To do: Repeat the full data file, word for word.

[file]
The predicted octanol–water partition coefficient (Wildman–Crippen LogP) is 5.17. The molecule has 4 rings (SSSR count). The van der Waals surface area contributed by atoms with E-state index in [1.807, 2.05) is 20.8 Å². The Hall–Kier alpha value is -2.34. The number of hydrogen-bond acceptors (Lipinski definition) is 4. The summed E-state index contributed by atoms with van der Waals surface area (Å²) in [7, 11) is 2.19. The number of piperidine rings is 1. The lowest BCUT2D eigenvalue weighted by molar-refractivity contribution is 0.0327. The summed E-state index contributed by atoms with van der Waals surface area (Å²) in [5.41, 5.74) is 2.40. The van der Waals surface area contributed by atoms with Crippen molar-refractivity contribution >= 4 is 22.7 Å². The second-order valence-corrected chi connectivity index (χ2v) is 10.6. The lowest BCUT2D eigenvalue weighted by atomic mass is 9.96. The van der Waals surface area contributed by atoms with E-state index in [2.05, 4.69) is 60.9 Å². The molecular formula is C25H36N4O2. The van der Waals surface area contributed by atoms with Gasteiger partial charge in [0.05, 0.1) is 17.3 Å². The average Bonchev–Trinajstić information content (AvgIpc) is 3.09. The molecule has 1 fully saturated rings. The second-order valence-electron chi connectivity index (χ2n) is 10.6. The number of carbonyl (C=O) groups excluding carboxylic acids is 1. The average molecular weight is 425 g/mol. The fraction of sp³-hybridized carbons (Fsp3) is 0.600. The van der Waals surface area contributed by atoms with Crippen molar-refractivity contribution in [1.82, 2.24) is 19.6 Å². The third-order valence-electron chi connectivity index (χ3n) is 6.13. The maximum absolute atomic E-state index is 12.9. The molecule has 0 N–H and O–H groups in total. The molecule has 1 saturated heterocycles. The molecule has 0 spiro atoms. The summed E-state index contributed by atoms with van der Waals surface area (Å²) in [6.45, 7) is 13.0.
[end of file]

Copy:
The predicted octanol–water partition coefficient (Wildman–Crippen LogP) is 5.17. The molecule has 4 rings (SSSR count). The van der Waals surface area contributed by atoms with E-state index in [1.807, 2.05) is 20.8 Å². The Hall–Kier alpha value is -2.34. The number of hydrogen-bond acceptors (Lipinski definition) is 4. The summed E-state index contributed by atoms with van der Waals surface area (Å²) in [7, 11) is 2.19. The number of piperidine rings is 1. The lowest BCUT2D eigenvalue weighted by molar-refractivity contribution is 0.0327. The summed E-state index contributed by atoms with van der Waals surface area (Å²) in [5.41, 5.74) is 2.40. The van der Waals surface area contributed by atoms with Crippen molar-refractivity contribution >= 4 is 22.7 Å². The second-order valence-corrected chi connectivity index (χ2v) is 10.6. The lowest BCUT2D eigenvalue weighted by atomic mass is 9.96. The van der Waals surface area contributed by atoms with E-state index in [2.05, 4.69) is 60.9 Å². The molecular formula is C25H36N4O2. The van der Waals surface area contributed by atoms with Gasteiger partial charge in [0.05, 0.1) is 17.3 Å². The average Bonchev–Trinajstić information content (AvgIpc) is 3.09. The molecule has 1 fully saturated rings. The second-order valence-electron chi connectivity index (χ2n) is 10.6. The number of carbonyl (C=O) groups excluding carboxylic acids is 1. The average molecular weight is 425 g/mol. The fraction of sp³-hybridized carbons (Fsp3) is 0.600. The van der Waals surface area contributed by atoms with Crippen molar-refractivity contribution in [1.82, 2.24) is 19.6 Å². The third-order valence-electron chi connectivity index (χ3n) is 6.13. The maximum absolute atomic E-state index is 12.9. The molecule has 0 N–H and O–H groups in total. The molecule has 1 saturated heterocycles. The molecule has 0 spiro atoms. The summed E-state index contributed by atoms with van der Waals surface area (Å²) in [6.45, 7) is 13.0.